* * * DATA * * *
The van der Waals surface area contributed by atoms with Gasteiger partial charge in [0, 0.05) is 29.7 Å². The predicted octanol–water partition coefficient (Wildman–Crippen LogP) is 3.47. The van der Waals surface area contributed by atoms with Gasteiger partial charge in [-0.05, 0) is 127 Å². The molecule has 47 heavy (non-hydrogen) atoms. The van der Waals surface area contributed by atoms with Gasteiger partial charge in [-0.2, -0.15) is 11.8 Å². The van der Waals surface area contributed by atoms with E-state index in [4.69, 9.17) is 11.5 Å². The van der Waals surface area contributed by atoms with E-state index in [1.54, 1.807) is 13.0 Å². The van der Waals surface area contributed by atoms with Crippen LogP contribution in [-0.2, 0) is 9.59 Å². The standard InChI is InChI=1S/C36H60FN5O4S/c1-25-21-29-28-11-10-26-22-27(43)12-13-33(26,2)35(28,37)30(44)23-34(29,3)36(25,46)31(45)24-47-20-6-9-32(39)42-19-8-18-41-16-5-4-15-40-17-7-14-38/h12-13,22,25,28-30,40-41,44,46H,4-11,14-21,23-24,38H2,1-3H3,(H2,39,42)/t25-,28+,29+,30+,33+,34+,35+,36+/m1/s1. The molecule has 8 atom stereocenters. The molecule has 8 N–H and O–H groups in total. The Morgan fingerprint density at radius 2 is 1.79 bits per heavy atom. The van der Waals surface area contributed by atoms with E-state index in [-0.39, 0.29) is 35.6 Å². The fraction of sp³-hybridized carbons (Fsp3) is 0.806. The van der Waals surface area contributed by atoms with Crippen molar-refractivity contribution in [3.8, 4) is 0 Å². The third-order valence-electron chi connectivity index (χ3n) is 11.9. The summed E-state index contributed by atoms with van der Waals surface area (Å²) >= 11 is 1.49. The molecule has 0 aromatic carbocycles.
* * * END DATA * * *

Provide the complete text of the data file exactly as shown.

The van der Waals surface area contributed by atoms with Gasteiger partial charge in [0, 0.05) is 29.7 Å². The predicted octanol–water partition coefficient (Wildman–Crippen LogP) is 3.47. The van der Waals surface area contributed by atoms with Gasteiger partial charge in [-0.05, 0) is 127 Å². The molecule has 47 heavy (non-hydrogen) atoms. The van der Waals surface area contributed by atoms with Gasteiger partial charge in [-0.2, -0.15) is 11.8 Å². The van der Waals surface area contributed by atoms with E-state index in [4.69, 9.17) is 11.5 Å². The van der Waals surface area contributed by atoms with E-state index in [1.54, 1.807) is 13.0 Å². The van der Waals surface area contributed by atoms with Crippen LogP contribution in [-0.2, 0) is 9.59 Å². The standard InChI is InChI=1S/C36H60FN5O4S/c1-25-21-29-28-11-10-26-22-27(43)12-13-33(26,2)35(28,37)30(44)23-34(29,3)36(25,46)31(45)24-47-20-6-9-32(39)42-19-8-18-41-16-5-4-15-40-17-7-14-38/h12-13,22,25,28-30,40-41,44,46H,4-11,14-21,23-24,38H2,1-3H3,(H2,39,42)/t25-,28+,29+,30+,33+,34+,35+,36+/m1/s1. The molecule has 8 atom stereocenters. The molecule has 8 N–H and O–H groups in total. The Morgan fingerprint density at radius 2 is 1.79 bits per heavy atom. The van der Waals surface area contributed by atoms with E-state index in [-0.39, 0.29) is 35.6 Å². The fraction of sp³-hybridized carbons (Fsp3) is 0.806. The van der Waals surface area contributed by atoms with Crippen molar-refractivity contribution in [3.8, 4) is 0 Å². The third-order valence-electron chi connectivity index (χ3n) is 11.9. The summed E-state index contributed by atoms with van der Waals surface area (Å²) >= 11 is 1.49. The molecule has 0 aromatic carbocycles.